Carbon emissions, measured either per person or per dollar of economic activity, have emerged as one of the most revealing measures of that separation. Republicans now dominate almost all of the states that emit the most carbon per dollar of economic activity, most of them in the nation’s heartland. Meanwhile low-emitting states, primarily along the East and West coasts, have become the backbone of Democratic strength in Congress and the Electoral College. Carbon emissions thus follow the tracks of other divides between states that lean toward each party[6], such as the share of immigrants, college graduates or white Christians in the population.
That pattern is especially consequential in the Senate, where the two senators per state rule magnifies the influence of smaller, heavily rural states, which include many of the nation’s largest energy producers.
The federal Energy Information Administration ranks the states by the amount of carbon each emits to produce one dollar of gross domestic product[7]. Even before November’s election, Republicans controlled 32 of the 40 Senate seats from the 20 states that emit the most carbon per dollar of economic output.
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Then in the election, Republicans ousted three of the Democrats on that small list: Sens. Heidi Heitkamp in North Dakota (ranked second), Joe Donnelly in Indiana (ranked 10th) and Claire McCaskill in Missouri (ranked 18th). The only Democratic senators left from these 20 high-carbon states are Joe Manchin and Jon Tester, who won tough re-election campaigns in West Virginia and Montana, respectively; Doug Jones, who faces an uphill re-election in Alabama in 2020; and Tom Udall and Martin Heinrich in New Mexico.
In a mirror image, before the election Democrats controlled 32 of the 40 Senate seats from the 20 largely coastal states that emit the least carbon per dollar of economic output. Those numbers didn’t change in November, as Democrats gained one Senate seat from these lower carbon states (in Nevada) while surrendering another (in Florida). After the election, as before, Democrats control all 28 Senate seats in the 14 states that emit the absolute lowest amount of carbon per dollar of economic output — a list topped by New York, Massachusetts, Connecticut, California, Maryland, Washington, Oregon and Rhode Island.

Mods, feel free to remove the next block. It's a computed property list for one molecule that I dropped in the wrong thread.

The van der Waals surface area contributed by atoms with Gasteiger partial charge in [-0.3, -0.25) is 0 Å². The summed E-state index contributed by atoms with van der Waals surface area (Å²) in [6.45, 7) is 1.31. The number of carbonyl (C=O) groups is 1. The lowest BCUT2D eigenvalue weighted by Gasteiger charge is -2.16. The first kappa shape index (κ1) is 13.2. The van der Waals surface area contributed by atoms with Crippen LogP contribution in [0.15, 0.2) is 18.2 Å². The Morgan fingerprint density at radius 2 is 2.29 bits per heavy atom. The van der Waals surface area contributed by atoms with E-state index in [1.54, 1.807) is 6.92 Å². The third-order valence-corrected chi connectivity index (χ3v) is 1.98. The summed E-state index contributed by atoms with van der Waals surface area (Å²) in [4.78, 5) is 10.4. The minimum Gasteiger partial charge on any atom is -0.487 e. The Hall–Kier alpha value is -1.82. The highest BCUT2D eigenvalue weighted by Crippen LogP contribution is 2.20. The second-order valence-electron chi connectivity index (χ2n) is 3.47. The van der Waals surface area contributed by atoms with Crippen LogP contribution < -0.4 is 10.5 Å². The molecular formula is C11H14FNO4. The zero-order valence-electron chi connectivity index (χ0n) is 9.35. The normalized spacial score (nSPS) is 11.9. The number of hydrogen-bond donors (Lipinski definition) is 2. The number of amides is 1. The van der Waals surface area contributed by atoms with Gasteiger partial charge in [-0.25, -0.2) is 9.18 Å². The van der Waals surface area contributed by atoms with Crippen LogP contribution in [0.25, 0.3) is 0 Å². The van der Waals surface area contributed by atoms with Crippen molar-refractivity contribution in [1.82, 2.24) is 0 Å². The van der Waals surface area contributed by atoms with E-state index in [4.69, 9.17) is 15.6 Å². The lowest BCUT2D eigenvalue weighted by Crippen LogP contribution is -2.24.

Democrats also gained one Senate seat (in Arizona) from the 10 states that rank 21st through 30th in carbon emissions per dollar of economic output. Perhaps even more important for the party, four Democratic incumbents from these states who had appeared vulnerable after 2016 all won re-election: Sens. Sherrod Brown in Ohio, Bob Casey Jr. in Pennsylvania, Debbie Stabenow in Michigan and Tammy Baldwin in Wisconsin. The two parties now split the 20 Senate seats from these middle tier states exactly in half.
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For 2020, the Democratic Senate targets are concentrated on relatively lower-carbon states. The Democrats’ two top targets in 2020 are likely to be Republican incumbent Sens. Cory Gardner in Colorado (which ranked 30th in carbon emissions per dollar of GDP) and Susan Collins in Maine (which ranked 28th). (On Monday, Collins, referencing the new federal report, tweeted out concern[8] about climate change.) Other top Democratic targets will include Republican-held Senate seats in Arizona (26), Georgia (31) and North Carolina (36). Texas (at 19) and Iowa (at 15) are the high emitting states most likely to reach the upper tier of the Democratic target list, though both could also fail to develop into serious races.
The Electoral College largely follows these same lines. In 2016, Trump won 19 of the 20 states that emit the most carbon per dollar of economic activity (with New Mexico as the only exception.) His Democratic opponent, Hillary Clinton, won 16 of the 20 states that emit the least carbon (with Georgia, Idaho, Florida and North Carolina as the exceptions.) Trump won all seven states that ranked 21st through 27th in emissions per dollar of economic activity, while Clinton carried the three states that ranked 28 to 30.
For 2020, the three states Democrats are most hoping to recapture from Trump are all in that middle group: Michigan (22), Wisconsin (23) and Pennsylvania (24). The party’s other top targets to flip cluster toward the bottom of the list, including Florida, North Carolina and possibly Georgia; among high-emitting states only Iowa, Ohio (21) and perhaps Texas might draw much Democratic interest in 2020, and none of those are guaranteed targets.

No cracks in the brown blockade

Despite their urban-rural split, Democrats passed a “cap and trade” bill to limit carbon emissions in 2009 the last time they controlled the House. But that bill could not advance in the Senate, and Republicans have rejected action on the issue since they regained the House majority in 2011.